After getting nearly 6,000 signatures on a petition to save the golf course, the campaigners claim that Lewisham’s consultation findings are based on the views of fewer than 70 objectors.
Indeed, the council’s main reason for closure seems to reflect poorly on… Lewisham Council. "The park remains little-known among the wider community," Lewisham states on its own website. Quite rightly, they want more locals to make the most of Beckenham Place Park’s 98 hectares, its ancient woodland, meadows and Ravensbourne River which flows through it. The park makes up part of the Green Chain Walk and the regional Capital Ring.
The Friends of Beckenham Place Park group describe the park as "a well-kept secret" and note that "it is not widely publicised" — something which you might expect that its current day owners, Lewisham Council, ought to be responsible for.
The Save Beckenham 18 campaign group points to a number of glaring inconsistencies within Lewisham’s 'masterplan', which they have to put to the Heritage Lottery Fund for final approval of the grant. Lewisham says it wants to enhance the wildlife habitat, yet plans include the destruction of several woodland areas. Lewisham says it wants to open up the park to more cyclists and runners, perhaps staging a weekly ParkRun. But people ride their mountain bikes in the park already, and in the days when the park was under the GLC’s management, it often staged demanding cross-country races around the golf course’s fairways.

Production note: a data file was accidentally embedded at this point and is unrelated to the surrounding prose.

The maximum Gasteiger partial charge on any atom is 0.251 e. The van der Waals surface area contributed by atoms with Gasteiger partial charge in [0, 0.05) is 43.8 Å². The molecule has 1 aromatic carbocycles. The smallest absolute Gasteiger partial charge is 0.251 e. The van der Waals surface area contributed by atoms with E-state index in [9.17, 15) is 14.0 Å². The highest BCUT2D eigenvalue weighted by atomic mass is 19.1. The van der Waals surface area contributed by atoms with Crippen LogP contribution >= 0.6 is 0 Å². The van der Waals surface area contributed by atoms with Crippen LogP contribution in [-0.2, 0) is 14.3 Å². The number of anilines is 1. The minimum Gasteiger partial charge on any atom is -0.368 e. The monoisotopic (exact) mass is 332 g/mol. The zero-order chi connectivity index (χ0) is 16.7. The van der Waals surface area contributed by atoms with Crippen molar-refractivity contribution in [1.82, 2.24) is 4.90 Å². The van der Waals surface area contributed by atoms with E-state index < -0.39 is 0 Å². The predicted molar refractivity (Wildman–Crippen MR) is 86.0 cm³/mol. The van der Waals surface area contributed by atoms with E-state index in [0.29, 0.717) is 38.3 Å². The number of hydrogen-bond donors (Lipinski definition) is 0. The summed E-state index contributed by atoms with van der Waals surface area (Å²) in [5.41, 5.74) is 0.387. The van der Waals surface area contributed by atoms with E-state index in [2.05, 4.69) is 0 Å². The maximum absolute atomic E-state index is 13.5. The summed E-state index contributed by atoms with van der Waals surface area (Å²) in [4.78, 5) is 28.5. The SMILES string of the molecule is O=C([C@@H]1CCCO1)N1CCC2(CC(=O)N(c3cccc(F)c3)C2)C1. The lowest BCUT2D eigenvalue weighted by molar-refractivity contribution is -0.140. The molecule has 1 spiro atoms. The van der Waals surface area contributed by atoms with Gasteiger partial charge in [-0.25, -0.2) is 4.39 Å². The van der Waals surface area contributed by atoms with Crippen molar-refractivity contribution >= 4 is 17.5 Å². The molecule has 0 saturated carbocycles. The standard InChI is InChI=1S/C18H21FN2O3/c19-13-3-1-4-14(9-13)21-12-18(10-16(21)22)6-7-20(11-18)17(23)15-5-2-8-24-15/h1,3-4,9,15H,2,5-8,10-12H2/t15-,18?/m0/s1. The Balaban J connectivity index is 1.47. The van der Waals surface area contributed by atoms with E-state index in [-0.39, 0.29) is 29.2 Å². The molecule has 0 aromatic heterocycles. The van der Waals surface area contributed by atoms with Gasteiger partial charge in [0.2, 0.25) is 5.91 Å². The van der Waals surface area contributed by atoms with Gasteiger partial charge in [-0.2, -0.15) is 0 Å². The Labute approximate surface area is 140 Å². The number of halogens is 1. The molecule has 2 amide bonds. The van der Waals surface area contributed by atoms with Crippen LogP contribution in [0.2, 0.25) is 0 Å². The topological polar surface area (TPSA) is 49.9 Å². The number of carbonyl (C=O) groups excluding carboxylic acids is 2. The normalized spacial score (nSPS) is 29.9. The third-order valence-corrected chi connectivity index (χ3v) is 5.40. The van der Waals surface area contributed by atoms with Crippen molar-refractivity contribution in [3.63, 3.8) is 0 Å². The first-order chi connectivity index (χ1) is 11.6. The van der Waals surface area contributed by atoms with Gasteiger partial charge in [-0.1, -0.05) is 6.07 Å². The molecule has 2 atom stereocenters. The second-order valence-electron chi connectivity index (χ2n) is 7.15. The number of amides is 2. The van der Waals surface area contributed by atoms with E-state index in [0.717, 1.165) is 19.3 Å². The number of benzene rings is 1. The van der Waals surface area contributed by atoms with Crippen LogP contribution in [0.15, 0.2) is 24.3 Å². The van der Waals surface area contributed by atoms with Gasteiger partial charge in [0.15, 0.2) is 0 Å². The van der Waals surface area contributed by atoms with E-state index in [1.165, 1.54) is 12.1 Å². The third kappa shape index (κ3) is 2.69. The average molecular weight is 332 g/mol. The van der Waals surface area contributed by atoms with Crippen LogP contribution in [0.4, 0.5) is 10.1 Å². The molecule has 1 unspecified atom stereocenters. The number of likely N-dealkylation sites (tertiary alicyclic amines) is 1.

And for all the council’s plans to restore the park’s 'heritage', none of the Lottery funding is ear-marked for much-needed work on the dilapidated Grade II-listed mansion house, which forms the centrepiece of the parkland and has provided a very impressive clubhouse for the golf course since it was laid out in 1907.
The campaigners state that there is nothing incompatible in having a public golf course with many of the ideas put forward to make the park better used. But their three-year battle — which even included putting up a Save the Golf Course candidate in last year’s General Election, appears to be close to a sad end.
"The 18th century landscape was designed for the easy lifestyle of the rich," said David Hansom, the local golfer who lost his deposit in Lewisham West and Penge last May. "The only time the park has enjoyed any public access has been since the laying out of the golf course. This is the historic public landscape of the park."
Carol Hope, who has done much of the work to lead the campaign group, despite not playing golf herself, said "The application to the Heritage Lottery Fund to improve the park has been designed around getting rid of the golf course and was supported by flawed data to make the case for under-use of the golf course.
"It is possible for the council to achieve nearly everything they want in the park using the HLF grant money with the golf course in place."
But now it looks as if Hansom and Hope’s last chance to save a piece of south London’s sporting heritage is for a change of mind over the grant from the Heritage Lottery Fund.
*Mashie niblick: an obsolete term for an obsolete golf club, the short-shafted 7-iron which hasn’t been in common usage since around the time that James Bond holed that putt against Goldfinger at Stoke Park.